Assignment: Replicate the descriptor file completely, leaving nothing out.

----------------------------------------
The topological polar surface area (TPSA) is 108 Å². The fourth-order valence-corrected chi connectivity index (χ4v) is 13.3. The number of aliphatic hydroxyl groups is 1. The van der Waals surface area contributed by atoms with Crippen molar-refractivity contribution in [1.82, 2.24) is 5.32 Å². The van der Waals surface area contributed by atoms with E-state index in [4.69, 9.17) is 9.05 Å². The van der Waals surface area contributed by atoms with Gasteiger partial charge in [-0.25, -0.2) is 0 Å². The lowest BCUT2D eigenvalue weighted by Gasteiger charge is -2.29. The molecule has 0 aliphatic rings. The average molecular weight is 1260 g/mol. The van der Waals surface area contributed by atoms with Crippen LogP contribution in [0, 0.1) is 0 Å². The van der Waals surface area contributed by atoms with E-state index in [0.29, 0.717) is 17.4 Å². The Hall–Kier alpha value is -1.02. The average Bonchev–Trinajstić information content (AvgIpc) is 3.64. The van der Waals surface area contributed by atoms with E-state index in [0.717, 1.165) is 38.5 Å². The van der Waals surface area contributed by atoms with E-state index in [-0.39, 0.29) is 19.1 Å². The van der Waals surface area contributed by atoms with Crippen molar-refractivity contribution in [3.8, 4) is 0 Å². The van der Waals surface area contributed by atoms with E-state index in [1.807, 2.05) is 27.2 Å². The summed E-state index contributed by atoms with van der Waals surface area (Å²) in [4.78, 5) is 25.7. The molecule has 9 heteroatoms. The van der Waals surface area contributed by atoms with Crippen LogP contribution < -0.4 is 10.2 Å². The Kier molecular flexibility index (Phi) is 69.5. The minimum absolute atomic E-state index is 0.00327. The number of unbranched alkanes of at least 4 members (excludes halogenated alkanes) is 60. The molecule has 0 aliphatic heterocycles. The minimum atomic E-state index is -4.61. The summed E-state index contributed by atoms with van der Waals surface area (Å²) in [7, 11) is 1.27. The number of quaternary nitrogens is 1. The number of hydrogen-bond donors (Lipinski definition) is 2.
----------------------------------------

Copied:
The topological polar surface area (TPSA) is 108 Å². The fourth-order valence-corrected chi connectivity index (χ4v) is 13.3. The number of aliphatic hydroxyl groups is 1. The van der Waals surface area contributed by atoms with Crippen molar-refractivity contribution in [1.82, 2.24) is 5.32 Å². The van der Waals surface area contributed by atoms with E-state index in [4.69, 9.17) is 9.05 Å². The van der Waals surface area contributed by atoms with Gasteiger partial charge in [-0.25, -0.2) is 0 Å². The lowest BCUT2D eigenvalue weighted by Gasteiger charge is -2.29. The molecule has 0 aliphatic rings. The average molecular weight is 1260 g/mol. The van der Waals surface area contributed by atoms with Crippen LogP contribution in [0, 0.1) is 0 Å². The van der Waals surface area contributed by atoms with E-state index in [0.29, 0.717) is 17.4 Å². The Hall–Kier alpha value is -1.02. The average Bonchev–Trinajstić information content (AvgIpc) is 3.64. The van der Waals surface area contributed by atoms with E-state index in [0.717, 1.165) is 38.5 Å². The van der Waals surface area contributed by atoms with E-state index in [-0.39, 0.29) is 19.1 Å². The van der Waals surface area contributed by atoms with Crippen molar-refractivity contribution in [3.8, 4) is 0 Å². The van der Waals surface area contributed by atoms with E-state index in [1.807, 2.05) is 27.2 Å². The summed E-state index contributed by atoms with van der Waals surface area (Å²) in [4.78, 5) is 25.7. The molecule has 9 heteroatoms. The van der Waals surface area contributed by atoms with Crippen LogP contribution < -0.4 is 10.2 Å². The Kier molecular flexibility index (Phi) is 69.5. The minimum absolute atomic E-state index is 0.00327. The number of unbranched alkanes of at least 4 members (excludes halogenated alkanes) is 60. The molecule has 0 aliphatic heterocycles. The minimum atomic E-state index is -4.61. The summed E-state index contributed by atoms with van der Waals surface area (Å²) in [7, 11) is 1.27. The number of quaternary nitrogens is 1. The number of hydrogen-bond donors (Lipinski definition) is 2.